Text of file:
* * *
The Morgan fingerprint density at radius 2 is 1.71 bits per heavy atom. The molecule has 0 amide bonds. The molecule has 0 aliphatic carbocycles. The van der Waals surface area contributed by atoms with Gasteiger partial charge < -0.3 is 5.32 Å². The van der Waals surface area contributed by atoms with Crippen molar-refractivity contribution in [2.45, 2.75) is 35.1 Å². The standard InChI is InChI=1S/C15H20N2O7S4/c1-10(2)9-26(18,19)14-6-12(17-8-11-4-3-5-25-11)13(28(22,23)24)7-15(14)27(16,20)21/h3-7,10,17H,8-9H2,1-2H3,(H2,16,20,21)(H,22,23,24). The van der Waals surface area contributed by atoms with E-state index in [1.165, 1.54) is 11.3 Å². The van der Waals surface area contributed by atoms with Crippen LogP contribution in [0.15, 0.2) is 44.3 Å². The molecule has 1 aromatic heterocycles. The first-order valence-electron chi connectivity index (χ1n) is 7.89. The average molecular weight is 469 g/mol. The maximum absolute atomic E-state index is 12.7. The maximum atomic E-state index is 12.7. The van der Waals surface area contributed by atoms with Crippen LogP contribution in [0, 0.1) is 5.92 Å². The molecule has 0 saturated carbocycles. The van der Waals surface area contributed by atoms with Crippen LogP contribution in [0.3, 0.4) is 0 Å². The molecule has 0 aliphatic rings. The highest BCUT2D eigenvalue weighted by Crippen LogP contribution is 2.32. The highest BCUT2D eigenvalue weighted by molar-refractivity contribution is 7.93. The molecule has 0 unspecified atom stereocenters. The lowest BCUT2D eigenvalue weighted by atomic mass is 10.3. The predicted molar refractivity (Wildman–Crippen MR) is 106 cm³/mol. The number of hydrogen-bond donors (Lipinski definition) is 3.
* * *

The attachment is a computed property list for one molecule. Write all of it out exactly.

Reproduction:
The Morgan fingerprint density at radius 2 is 1.71 bits per heavy atom. The molecule has 0 amide bonds. The molecule has 0 aliphatic carbocycles. The van der Waals surface area contributed by atoms with Gasteiger partial charge < -0.3 is 5.32 Å². The van der Waals surface area contributed by atoms with Crippen molar-refractivity contribution in [2.45, 2.75) is 35.1 Å². The standard InChI is InChI=1S/C15H20N2O7S4/c1-10(2)9-26(18,19)14-6-12(17-8-11-4-3-5-25-11)13(28(22,23)24)7-15(14)27(16,20)21/h3-7,10,17H,8-9H2,1-2H3,(H2,16,20,21)(H,22,23,24). The van der Waals surface area contributed by atoms with E-state index in [1.165, 1.54) is 11.3 Å². The van der Waals surface area contributed by atoms with Crippen LogP contribution in [0.15, 0.2) is 44.3 Å². The molecule has 1 aromatic heterocycles. The first-order valence-electron chi connectivity index (χ1n) is 7.89. The average molecular weight is 469 g/mol. The maximum absolute atomic E-state index is 12.7. The maximum atomic E-state index is 12.7. The van der Waals surface area contributed by atoms with Crippen LogP contribution in [0, 0.1) is 5.92 Å². The molecule has 0 saturated carbocycles. The van der Waals surface area contributed by atoms with Crippen LogP contribution in [0.3, 0.4) is 0 Å². The molecule has 0 aliphatic rings. The highest BCUT2D eigenvalue weighted by Crippen LogP contribution is 2.32. The highest BCUT2D eigenvalue weighted by molar-refractivity contribution is 7.93. The molecule has 0 unspecified atom stereocenters. The lowest BCUT2D eigenvalue weighted by atomic mass is 10.3. The predicted molar refractivity (Wildman–Crippen MR) is 106 cm³/mol. The number of hydrogen-bond donors (Lipinski definition) is 3.